He was born in Vilna, where his father was a teacher of Jewish vocal music and specialized in preparing boys for their bar mitzvahs. He went through the Vilna pedagogical courses of study in 1920-1921 and was a teacher in the Vilna Hebrew high school. He began writing in Yiddish for Kursiste vort (Student word) in 1920 on pedagogical topics. Over the years 1935-1939, he contributed to the Zionist daily newspaper Di tsayt (The times), in which he published articles on Hebrew school curricula and overviews of Yiddish and Hebrew writers (Mortkhe ben Hillel Hacohen, Ruvn Brainin, Hillel Tsaytlin, Sholem Asch, Dr. L. Borekh, H. D. Nomberg, and Sh. Y. Agnon, among others). He wrote a number of plays and dramatizations for school productions in Hebrew, such as: Hazkena vehadov (The old woman and the bear) of 1925; and “Ḥashmonaim ketanim” (Little Maccabees) and “Nes purim” (The miracle of Purim), an opera for children, in 1930. And, they were staged with students from the Hebrew high school, as well as other dramatizations. Together with his father, he was murdered in a concentration camp in Estonia. His mother, wife, and children were murdered by the Nazis in Majdanek.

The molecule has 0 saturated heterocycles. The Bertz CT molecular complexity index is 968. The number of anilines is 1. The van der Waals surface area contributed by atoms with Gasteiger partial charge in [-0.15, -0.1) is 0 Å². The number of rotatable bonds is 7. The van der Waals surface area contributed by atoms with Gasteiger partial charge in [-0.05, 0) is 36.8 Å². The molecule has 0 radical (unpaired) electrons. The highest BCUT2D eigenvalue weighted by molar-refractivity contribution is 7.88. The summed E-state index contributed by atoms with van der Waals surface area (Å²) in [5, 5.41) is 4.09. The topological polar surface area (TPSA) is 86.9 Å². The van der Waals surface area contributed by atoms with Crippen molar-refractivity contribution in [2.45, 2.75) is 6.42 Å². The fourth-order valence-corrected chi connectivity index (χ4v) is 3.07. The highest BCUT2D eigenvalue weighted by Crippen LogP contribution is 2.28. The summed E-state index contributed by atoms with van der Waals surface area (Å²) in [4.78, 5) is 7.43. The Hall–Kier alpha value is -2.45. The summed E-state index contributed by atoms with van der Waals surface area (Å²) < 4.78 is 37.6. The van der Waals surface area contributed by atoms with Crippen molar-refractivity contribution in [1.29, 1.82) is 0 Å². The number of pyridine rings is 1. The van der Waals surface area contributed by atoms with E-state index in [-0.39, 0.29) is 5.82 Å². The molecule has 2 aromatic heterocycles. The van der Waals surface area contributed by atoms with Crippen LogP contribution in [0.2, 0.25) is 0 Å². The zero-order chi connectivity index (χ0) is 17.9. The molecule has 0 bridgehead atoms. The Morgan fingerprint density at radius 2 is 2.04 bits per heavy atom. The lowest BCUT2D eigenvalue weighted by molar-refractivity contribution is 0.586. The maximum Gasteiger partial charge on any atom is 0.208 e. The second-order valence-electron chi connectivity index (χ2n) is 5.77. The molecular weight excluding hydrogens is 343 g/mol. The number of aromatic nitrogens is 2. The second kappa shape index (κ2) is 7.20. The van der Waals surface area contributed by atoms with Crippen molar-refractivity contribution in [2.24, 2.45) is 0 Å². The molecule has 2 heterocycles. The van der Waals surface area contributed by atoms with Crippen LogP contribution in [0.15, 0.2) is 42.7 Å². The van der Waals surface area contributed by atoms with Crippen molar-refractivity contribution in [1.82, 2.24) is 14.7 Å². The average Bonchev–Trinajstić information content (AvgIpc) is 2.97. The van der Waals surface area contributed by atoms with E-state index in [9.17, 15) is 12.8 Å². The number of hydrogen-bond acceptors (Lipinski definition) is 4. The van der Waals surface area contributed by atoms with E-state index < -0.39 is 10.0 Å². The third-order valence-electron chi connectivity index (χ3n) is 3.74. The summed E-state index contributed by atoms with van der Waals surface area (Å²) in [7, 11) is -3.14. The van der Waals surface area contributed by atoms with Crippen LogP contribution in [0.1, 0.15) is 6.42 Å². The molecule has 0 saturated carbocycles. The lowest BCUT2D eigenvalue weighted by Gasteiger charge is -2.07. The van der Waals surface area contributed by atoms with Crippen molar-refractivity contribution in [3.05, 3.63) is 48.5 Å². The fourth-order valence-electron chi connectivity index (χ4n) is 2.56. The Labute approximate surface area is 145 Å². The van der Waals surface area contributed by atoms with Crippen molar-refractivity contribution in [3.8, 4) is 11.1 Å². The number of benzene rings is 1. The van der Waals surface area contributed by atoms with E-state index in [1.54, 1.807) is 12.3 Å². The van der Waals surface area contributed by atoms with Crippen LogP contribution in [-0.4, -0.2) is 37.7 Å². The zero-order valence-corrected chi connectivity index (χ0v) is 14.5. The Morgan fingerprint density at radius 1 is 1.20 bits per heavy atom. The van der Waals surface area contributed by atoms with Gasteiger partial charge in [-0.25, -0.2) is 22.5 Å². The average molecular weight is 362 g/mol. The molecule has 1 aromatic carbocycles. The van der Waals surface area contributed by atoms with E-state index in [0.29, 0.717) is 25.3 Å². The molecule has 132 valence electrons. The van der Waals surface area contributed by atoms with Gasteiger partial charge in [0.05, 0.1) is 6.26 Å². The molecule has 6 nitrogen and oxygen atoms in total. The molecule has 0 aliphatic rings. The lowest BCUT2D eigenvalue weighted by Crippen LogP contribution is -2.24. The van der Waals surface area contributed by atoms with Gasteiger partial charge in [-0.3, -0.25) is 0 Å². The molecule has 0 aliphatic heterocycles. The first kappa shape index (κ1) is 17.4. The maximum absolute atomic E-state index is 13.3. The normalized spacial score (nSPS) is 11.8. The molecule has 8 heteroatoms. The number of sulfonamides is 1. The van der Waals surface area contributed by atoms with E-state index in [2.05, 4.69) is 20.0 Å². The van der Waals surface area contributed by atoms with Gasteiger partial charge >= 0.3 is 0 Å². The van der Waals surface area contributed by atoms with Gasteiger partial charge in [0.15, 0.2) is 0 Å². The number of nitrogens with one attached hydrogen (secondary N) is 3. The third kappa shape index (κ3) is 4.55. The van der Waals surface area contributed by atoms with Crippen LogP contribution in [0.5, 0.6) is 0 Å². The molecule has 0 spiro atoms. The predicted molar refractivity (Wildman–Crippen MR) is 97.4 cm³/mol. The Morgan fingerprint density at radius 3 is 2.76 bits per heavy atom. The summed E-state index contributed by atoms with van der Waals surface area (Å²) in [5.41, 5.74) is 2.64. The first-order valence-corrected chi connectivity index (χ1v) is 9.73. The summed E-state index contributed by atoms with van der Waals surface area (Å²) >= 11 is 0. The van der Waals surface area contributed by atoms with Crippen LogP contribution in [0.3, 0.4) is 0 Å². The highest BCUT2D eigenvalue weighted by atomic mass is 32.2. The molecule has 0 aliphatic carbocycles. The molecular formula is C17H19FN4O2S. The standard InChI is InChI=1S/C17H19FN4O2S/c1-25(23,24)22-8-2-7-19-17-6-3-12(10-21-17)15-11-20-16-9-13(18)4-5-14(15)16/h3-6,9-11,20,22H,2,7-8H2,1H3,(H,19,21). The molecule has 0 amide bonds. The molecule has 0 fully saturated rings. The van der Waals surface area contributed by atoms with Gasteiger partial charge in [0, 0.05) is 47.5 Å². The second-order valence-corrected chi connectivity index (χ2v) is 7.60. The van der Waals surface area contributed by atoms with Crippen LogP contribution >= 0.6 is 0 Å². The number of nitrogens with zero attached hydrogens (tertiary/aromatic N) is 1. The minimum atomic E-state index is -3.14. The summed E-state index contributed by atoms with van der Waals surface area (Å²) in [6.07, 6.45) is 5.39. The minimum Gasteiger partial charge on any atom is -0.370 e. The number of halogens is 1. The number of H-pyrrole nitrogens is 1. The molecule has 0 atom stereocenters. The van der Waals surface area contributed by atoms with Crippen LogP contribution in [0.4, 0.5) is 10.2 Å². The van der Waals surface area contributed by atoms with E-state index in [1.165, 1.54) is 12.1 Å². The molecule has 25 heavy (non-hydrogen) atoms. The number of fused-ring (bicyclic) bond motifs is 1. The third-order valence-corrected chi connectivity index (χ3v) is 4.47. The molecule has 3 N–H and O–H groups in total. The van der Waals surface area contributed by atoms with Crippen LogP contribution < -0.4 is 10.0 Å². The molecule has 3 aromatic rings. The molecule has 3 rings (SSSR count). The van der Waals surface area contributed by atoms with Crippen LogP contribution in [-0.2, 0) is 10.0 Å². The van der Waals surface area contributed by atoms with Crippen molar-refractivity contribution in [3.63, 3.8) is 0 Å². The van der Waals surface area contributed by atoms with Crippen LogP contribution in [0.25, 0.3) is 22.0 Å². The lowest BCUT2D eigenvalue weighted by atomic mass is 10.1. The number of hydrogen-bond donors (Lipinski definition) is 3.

Sources: Eliezer Ran, in Haḥinukh vehatarbut haivrit beeropa ben shete milḥamot haolam (Hebrew education and culture in Europe between the two world wars), ed. Zevi Scharfstein (New York, 1957), pp. 547-62; Shmerke Katsherginski, Khurbn vilne (The Holocaust in Vilna) (New York, 1947), p. 244.